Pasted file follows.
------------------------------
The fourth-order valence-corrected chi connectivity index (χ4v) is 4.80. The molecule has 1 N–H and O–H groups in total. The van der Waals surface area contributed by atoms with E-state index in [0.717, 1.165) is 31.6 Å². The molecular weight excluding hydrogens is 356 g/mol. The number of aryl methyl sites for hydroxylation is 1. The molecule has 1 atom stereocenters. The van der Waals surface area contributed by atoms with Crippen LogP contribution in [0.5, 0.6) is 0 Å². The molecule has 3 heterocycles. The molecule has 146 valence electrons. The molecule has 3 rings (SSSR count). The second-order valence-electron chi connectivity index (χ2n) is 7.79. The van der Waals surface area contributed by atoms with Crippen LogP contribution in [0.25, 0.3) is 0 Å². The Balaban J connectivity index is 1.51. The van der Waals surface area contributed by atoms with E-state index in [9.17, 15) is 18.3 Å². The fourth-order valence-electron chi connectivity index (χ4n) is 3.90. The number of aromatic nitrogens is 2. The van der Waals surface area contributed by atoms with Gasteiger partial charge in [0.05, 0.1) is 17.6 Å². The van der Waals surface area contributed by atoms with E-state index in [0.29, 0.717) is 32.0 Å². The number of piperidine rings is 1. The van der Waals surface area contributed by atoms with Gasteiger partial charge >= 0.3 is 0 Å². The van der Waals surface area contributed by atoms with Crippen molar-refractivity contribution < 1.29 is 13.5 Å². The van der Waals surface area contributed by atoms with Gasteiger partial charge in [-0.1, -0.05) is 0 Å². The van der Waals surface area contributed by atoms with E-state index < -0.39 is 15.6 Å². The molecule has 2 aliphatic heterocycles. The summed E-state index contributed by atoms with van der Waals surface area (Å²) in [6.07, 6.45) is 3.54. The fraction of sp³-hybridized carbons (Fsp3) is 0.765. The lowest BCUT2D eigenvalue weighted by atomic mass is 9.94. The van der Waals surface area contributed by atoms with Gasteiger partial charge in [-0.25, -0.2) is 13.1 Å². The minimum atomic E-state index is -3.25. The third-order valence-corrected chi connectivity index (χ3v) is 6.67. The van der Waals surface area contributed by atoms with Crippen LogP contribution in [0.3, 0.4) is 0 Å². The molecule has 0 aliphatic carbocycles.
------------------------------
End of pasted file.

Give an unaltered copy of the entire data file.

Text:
The fourth-order valence-corrected chi connectivity index (χ4v) is 4.80. The molecule has 1 N–H and O–H groups in total. The van der Waals surface area contributed by atoms with E-state index in [0.717, 1.165) is 31.6 Å². The molecular weight excluding hydrogens is 356 g/mol. The number of aryl methyl sites for hydroxylation is 1. The molecule has 1 atom stereocenters. The van der Waals surface area contributed by atoms with Crippen LogP contribution in [0.5, 0.6) is 0 Å². The molecule has 3 heterocycles. The molecule has 146 valence electrons. The molecule has 3 rings (SSSR count). The second-order valence-electron chi connectivity index (χ2n) is 7.79. The van der Waals surface area contributed by atoms with Crippen LogP contribution in [0.25, 0.3) is 0 Å². The Balaban J connectivity index is 1.51. The van der Waals surface area contributed by atoms with E-state index in [9.17, 15) is 18.3 Å². The fourth-order valence-electron chi connectivity index (χ4n) is 3.90. The number of aromatic nitrogens is 2. The van der Waals surface area contributed by atoms with Gasteiger partial charge in [0.05, 0.1) is 17.6 Å². The van der Waals surface area contributed by atoms with E-state index in [0.29, 0.717) is 32.0 Å². The number of piperidine rings is 1. The van der Waals surface area contributed by atoms with Gasteiger partial charge >= 0.3 is 0 Å². The van der Waals surface area contributed by atoms with Crippen molar-refractivity contribution < 1.29 is 13.5 Å². The van der Waals surface area contributed by atoms with Gasteiger partial charge in [-0.1, -0.05) is 0 Å². The van der Waals surface area contributed by atoms with E-state index < -0.39 is 15.6 Å². The molecule has 2 aliphatic heterocycles. The summed E-state index contributed by atoms with van der Waals surface area (Å²) in [6.07, 6.45) is 3.54. The fraction of sp³-hybridized carbons (Fsp3) is 0.765. The lowest BCUT2D eigenvalue weighted by atomic mass is 9.94. The van der Waals surface area contributed by atoms with Gasteiger partial charge in [-0.25, -0.2) is 13.1 Å². The minimum atomic E-state index is -3.25. The third-order valence-corrected chi connectivity index (χ3v) is 6.67. The van der Waals surface area contributed by atoms with Crippen LogP contribution in [0.3, 0.4) is 0 Å². The molecule has 0 aliphatic carbocycles.